How to Amortize a Loan
Amortization: Literally to "kill off" (root: mort) the outstanding balance of a loan by making equal payments on a regular schedule (usually monthly). The payments are structured so that the borrower pays both interest and principal with each equal payment.
A payments and amortization calculator is available (no charge, no registration) to help you make quick calculations. But for those who really want to undertand the ins and outs of mortgage amortization, the following will explain everything as a mathematical formula.
To begin, here are the definitions of each of the variables used in the formula.
P = principal, the initial amount of the loan
I = the annual interest rate (from 1 to 100 percent)
L = length, the length (in years) of the loan, or at least the length over which the loan is amortized.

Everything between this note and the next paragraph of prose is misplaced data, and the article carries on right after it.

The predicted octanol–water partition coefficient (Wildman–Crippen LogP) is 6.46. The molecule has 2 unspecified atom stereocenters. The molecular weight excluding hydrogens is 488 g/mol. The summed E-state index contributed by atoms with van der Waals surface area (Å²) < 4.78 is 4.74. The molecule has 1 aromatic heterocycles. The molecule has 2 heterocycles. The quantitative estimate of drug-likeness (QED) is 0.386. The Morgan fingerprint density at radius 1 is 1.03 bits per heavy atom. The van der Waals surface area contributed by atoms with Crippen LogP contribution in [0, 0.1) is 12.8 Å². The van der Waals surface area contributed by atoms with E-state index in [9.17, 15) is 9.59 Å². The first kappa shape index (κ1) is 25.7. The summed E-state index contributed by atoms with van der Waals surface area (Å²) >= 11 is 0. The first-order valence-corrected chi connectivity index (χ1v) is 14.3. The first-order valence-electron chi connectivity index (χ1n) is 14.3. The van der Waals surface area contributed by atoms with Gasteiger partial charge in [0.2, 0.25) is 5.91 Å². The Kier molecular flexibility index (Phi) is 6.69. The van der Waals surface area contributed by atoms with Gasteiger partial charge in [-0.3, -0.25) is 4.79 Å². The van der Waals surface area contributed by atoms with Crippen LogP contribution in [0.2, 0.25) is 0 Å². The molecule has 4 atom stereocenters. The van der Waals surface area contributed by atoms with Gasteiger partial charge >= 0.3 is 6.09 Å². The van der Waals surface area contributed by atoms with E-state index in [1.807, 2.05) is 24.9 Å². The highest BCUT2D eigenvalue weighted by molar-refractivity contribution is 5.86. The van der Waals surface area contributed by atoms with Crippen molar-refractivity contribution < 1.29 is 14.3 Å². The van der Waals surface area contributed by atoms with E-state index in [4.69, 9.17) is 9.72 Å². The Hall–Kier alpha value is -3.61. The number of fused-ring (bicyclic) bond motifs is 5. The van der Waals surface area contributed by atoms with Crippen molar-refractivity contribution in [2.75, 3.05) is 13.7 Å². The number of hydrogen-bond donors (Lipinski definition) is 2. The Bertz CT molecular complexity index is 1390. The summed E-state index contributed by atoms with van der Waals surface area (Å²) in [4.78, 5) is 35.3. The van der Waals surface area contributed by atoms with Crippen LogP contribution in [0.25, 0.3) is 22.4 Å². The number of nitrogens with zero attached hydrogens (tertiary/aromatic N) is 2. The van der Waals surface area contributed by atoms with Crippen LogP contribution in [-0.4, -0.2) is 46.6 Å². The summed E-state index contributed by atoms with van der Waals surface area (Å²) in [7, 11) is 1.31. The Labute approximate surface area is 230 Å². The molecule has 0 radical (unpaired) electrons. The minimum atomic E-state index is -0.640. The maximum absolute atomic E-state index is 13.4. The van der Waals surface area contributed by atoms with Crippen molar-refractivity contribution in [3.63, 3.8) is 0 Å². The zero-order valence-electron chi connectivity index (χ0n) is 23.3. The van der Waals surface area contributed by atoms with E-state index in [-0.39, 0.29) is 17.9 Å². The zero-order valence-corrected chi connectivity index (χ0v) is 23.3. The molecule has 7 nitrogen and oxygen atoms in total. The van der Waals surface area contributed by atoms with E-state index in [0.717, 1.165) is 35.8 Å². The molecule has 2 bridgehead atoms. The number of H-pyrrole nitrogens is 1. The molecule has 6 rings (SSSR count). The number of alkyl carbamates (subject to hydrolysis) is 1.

J = monthly interest in decimal form = I / (12 x 100)
N = number of months over which loan is amortized = L x 12
The following assumes a typical conventional loan where the interest is compounded monthly. Okay now for the big monthly payment (M) formula, it is:
JSo to calculate it, you would first calculate 1 + J then take that to the -N (minus N) power, subtract that from the number 1. Now take the inverse of that (if you have a 1/X button on your calculator push that). Then multiply the result times J and then times P.
M = P x _____________
1 - ( 1 + J ) ^ -N
The formula above allows you to calculate the monthly payment, M. To calculate the amortization table you need to do some iteration.
Step 1: Calculate H = P x J, this is your current monthly interest
Step 2: Calculate C = M - H, this is your monthly payment minus your monthly interest, so it is the amount of principal you pay for that month
Step 3: Calculate Q = P - C, this is the new balance of your principal of your loan.
Step 4: Set P equal to Q and go back to Step 1: You thusly around until the value Q (and hence P) goes to zero.